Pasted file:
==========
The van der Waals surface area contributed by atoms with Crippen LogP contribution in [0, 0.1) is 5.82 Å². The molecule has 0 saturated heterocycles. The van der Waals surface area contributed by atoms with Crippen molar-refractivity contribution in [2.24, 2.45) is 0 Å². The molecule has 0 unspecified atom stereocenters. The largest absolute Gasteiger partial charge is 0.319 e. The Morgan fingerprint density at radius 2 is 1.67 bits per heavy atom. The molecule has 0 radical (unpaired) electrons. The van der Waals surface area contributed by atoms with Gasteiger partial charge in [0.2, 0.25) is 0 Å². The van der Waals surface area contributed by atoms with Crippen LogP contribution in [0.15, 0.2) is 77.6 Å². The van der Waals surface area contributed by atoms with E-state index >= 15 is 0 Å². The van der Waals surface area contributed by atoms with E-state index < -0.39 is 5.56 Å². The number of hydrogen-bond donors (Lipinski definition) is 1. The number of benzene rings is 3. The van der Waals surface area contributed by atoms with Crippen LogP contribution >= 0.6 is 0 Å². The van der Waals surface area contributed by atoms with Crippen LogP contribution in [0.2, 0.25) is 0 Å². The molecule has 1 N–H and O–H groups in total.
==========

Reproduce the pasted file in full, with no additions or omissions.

The van der Waals surface area contributed by atoms with Crippen LogP contribution in [0, 0.1) is 5.82 Å². The molecule has 0 saturated heterocycles. The van der Waals surface area contributed by atoms with Crippen molar-refractivity contribution in [2.24, 2.45) is 0 Å². The molecule has 0 unspecified atom stereocenters. The largest absolute Gasteiger partial charge is 0.319 e. The Morgan fingerprint density at radius 2 is 1.67 bits per heavy atom. The molecule has 0 radical (unpaired) electrons. The van der Waals surface area contributed by atoms with Gasteiger partial charge in [0.2, 0.25) is 0 Å². The van der Waals surface area contributed by atoms with Crippen LogP contribution in [0.15, 0.2) is 77.6 Å². The van der Waals surface area contributed by atoms with E-state index >= 15 is 0 Å². The van der Waals surface area contributed by atoms with E-state index < -0.39 is 5.56 Å². The number of hydrogen-bond donors (Lipinski definition) is 1. The number of benzene rings is 3. The van der Waals surface area contributed by atoms with Crippen LogP contribution >= 0.6 is 0 Å². The van der Waals surface area contributed by atoms with Crippen LogP contribution in [0.2, 0.25) is 0 Å². The molecule has 1 N–H and O–H groups in total.